In most studios, microphones represent a significant investment. Microphones can also be somewhat delicate instruments, so to protect your investment, proper care is important. Microphones have a very thin diaphragm or a ribbon that moves with the audio vibrations in the air and converts those vibrations into electrical signals. The lighter the diaphragm or ribbon, the better it translates the air vibrations that are sound. Anything that impedes the motion of the diaphragm or ribbon will negatively affect the sound produced by the microphone.
In most studios, microphones represent a significant investment. Microphones can also be somewhat delicate instruments, so to protect your investment, proper care is essential. Microphones have a very thin diaphragm or a ribbon that moves with the audio vibrations in the air and converts those vibrations into electrical signals. The lighter the diaphragm or ribbon, the better it translates the air vibrations that are sound. Anything that impedes the motion of the diaphragm or ribbon negatively affects the sound produced by the microphone.
For the diaphragm or ribbon to do its job correctly, it must be open to the air to sense the pressure variations caused by sound waves. This means that the diaphragm is open to moisture, dust, and other contaminants in the air. Dust and residue from moisture that builds up on a diaphragm increase its mass and makes it harder for the diaphragm to respond to higher frequencies. In ribbon microphones, particles of dust can lodge in the narrow space between the ribbon and the magnets, impeding the motion of the ribbon. Fine iron particles are attracted to the magnets and be very difficult to remove.
Operating a microphone without a pop filter when recording voice can allow moisture to build up on the diaphragm and permanently fuse the dust and impurities in the air to the diaphragm.
Here is a picture of a microphone capsule from a RØDE NTK microphone that has a heavy coating built up on the diaphragm, as well as corrosion of the capsule body from exposure to moisture. This microphone was likely used for voice recording and was operated without a pop filter for a long time. I tried to clean the capsule, but the corrosion had loosened the gold layer, and it took just a touch with a brush and some distilled water to remove part of the gold layer. This isn’t normal, and the capsule is beyond repair.
The late Lou Burroughs, co-founder of Electro-Voice Inc. was a well-known lecturer on the use of microphones. In his 1973 book Microphones: Design and Application he wrote about microphone maintenance:
Burroughs talks about the time he was touring a recording studio and saw several microphones lying on a dusty table waiting to be mounted on stands. He offered to the owner the opportunity of having all of the microphones serviced and cleaned so that he could research what happened to microphones in a typical studio. These were microphones with an average age of two years. When the studio closed for vacation a few weeks later, 28 microphones were sent to Burroughs, here’s what he found:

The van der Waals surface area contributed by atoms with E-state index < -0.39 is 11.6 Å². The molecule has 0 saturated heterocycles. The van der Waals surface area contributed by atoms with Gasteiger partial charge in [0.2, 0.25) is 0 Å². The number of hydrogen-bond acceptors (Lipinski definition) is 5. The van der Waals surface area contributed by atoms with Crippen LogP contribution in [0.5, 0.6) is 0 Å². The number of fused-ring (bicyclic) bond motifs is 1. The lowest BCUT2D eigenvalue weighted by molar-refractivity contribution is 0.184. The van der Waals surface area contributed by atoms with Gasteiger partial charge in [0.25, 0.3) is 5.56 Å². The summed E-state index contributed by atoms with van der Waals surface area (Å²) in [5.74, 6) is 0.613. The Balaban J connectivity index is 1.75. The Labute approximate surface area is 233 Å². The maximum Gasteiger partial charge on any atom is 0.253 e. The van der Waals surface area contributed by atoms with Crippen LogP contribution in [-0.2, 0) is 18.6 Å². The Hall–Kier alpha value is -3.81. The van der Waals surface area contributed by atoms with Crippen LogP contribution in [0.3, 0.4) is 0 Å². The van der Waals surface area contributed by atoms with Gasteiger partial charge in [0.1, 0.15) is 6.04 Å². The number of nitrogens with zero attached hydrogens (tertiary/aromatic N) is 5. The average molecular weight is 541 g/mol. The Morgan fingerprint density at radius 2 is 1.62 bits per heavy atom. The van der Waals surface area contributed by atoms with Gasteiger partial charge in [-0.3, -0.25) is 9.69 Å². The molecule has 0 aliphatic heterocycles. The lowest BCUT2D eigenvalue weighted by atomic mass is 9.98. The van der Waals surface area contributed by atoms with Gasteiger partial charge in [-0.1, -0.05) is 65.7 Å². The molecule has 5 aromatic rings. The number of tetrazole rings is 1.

“First, curves were run; then all diaphragms and grilles were cleaned. Eight condenser microphones were received and the response of each was degraded. After cleaning, the two containing metal diaphragms returned to normal response.
The six metalized plastic diaphragm units improved considerably after cleaning, but the responses of no two were alike and none were equal to a new microphone of the same make and model.
Eleven dynamic microphones were examined and all were degraded. After the dust filters protecting the diaphragm were cleaned, eight of them returned to normal response. Three of another make had permanently warped diaphragms due to ferric dust accumulation on the diaphragm above the voice coil gap.
Of the nine ribbon microphones, all were found loaded with ferric dust and the ribbons stretched beyond repair. Here is a professional recording studio depending on a degraded microphone to reproduce quality sound.”
So what to do?
- ALWAYS use a pop filter when recording vocals of any type.
- No smoking in the studio. This isn’t the problem it was 20 or 30 years ago, but it is the quickest way to destroy a microphone.
- Cover microphones when not in use between sessions. When a session is done, replace the microphones in their cases. If you leave microphones set up, cover them.
- Always store your microphones in their cases when not in use.
- Most ribbon mikes should be stored with the ribbon vertical to prevent sagging.
- Make sure mike stands are heavy enough to support a given microphone without easily tipping over.
- Use desiccant packs in the microphone cases.
- Pack microphones properly for shipping and travel.
- Vacuum and dust regularly.
- If you need to do and remodeling or maintenance, put all microphones safely away in their cases and thoroughly clean the room before you bring them back out.
- Change your furnace filters regularly.
It is amazing the number of microphones that come across my workbench with large dents in the grill. I have repaired multiple microphones where the condenser capsule was snapped of its mounting post. This takes an immense amount of force to do and I can’t understand how it happened without trashing the outside of the microphone. And the most mystifying damage was a RØDE NT1000 that worked fine but the case was deeply pitted and appeared to have been splashed with molten metal. The only reasonable explanation was that someone was trying to record the sound of an electric welding arc and positioned the microphone a few inches from it.
Microphones represent a significant investment in most studios. Take care of them and protect your investment.